In my current position, I had the opportunity to hire a new R&D scientist to join the team. I was excited at being able to build my team and take my time to find the perfect fit for our company.

My experience in the process of hiring gave me a new perspective on all the reasons why people fail in interviews, or even to get them at all, and what is the recipe for a successful job application.

I thought I would share with you some of these new insights and maybe I can spare you from making some of the common mistakes people made in applying for my job.

Here’s my advice:

1. Read the job description and write a cover letter that is specific to that job

Common sense, right? Not as far as I’ve seen.

Many applicants sent us an apparently generic cover letter that was presumably used to blast numerous hiring managers. Often, nothing in the cover letter mentioned any of the key words from our ad.

And even worse, many applicants had absolutely no experience all in the area of research we asked for. It was obvious they never visited our web page or even read the ad.

The best cover letter tells why they are the best candidate based on the specific qualifications – make sure yours fits the bill.

See our article on killer cover letters for more tips.

2. Visit the website before applying and make sure you have an understanding of what the company does.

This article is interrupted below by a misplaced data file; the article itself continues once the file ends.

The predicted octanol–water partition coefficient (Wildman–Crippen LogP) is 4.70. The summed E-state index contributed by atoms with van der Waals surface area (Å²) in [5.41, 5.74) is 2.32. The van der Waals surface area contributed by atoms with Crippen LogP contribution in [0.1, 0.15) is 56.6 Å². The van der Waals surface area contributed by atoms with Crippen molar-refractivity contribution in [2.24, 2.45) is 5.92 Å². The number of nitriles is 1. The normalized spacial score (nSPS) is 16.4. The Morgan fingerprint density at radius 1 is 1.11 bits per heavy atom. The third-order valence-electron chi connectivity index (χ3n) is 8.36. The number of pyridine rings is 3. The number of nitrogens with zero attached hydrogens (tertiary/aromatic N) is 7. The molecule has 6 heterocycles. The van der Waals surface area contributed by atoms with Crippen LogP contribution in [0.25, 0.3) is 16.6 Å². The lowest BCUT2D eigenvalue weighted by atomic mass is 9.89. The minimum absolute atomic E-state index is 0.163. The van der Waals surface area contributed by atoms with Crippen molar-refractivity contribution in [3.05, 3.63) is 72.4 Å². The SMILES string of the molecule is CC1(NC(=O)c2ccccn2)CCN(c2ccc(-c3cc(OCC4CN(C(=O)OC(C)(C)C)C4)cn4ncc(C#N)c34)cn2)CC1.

If you don’t thoroughly read the website, you won’t really understand the job you are applying for and, worst of all, you demonstrate a lack of interest in the company.

This lack of knowledge will be apparent in your application, or glaringly obvious in the interview if you are called for one and kill your chances of getting the job.

Make sure you read the web page, understand the company; what it does, where it came from and where it’s going. Don’t just scan it, get as much information as you can and make sure you can impress the hiring manager every step of the way.

3. Know why you want to work for that company

One question we always ask is: why do you want to work for us?

Is it because you need something local? Is it because you want to get the hell out of wherever you are now? Is it because you love our products and love our culture?

You need to have an answer to this question and the answer needs to be positive and needs to tell the hiring managers that you believe in our mission and want to be a part of it.

Surprisingly, some people could not answer this question, or answered it in a way that made us feel that we were something to hold them over until a better position came along.

I’ll let you guess whether or not they got the job.

4. Make it clear: “I want to work for you”

What the hiring people and your new colleagues want is someone that really wants to be part of the team. They want someone who is as passionate about the same things they are.

Are you a person who will fit in and get along with others? You need to show it.

The key is that if you think the job you are interviewing for is the perfect position for you, then say so, and say why.

Make it clear that you really want this job above all others you have applied to and want to be on this team.

5. Be positive about yourself and your abilities

No candidate actually matches every qualification on the list – employers don’t expect you to. If they list 10 “nice-to-have” qualities and you have 5 of them, apply.

For example, if you have experience searching for and writing patents but no experience in presenting at conferences, let them know your strengths. Do not focus on the qualifications you don’t have or any other weaknesses for that matter.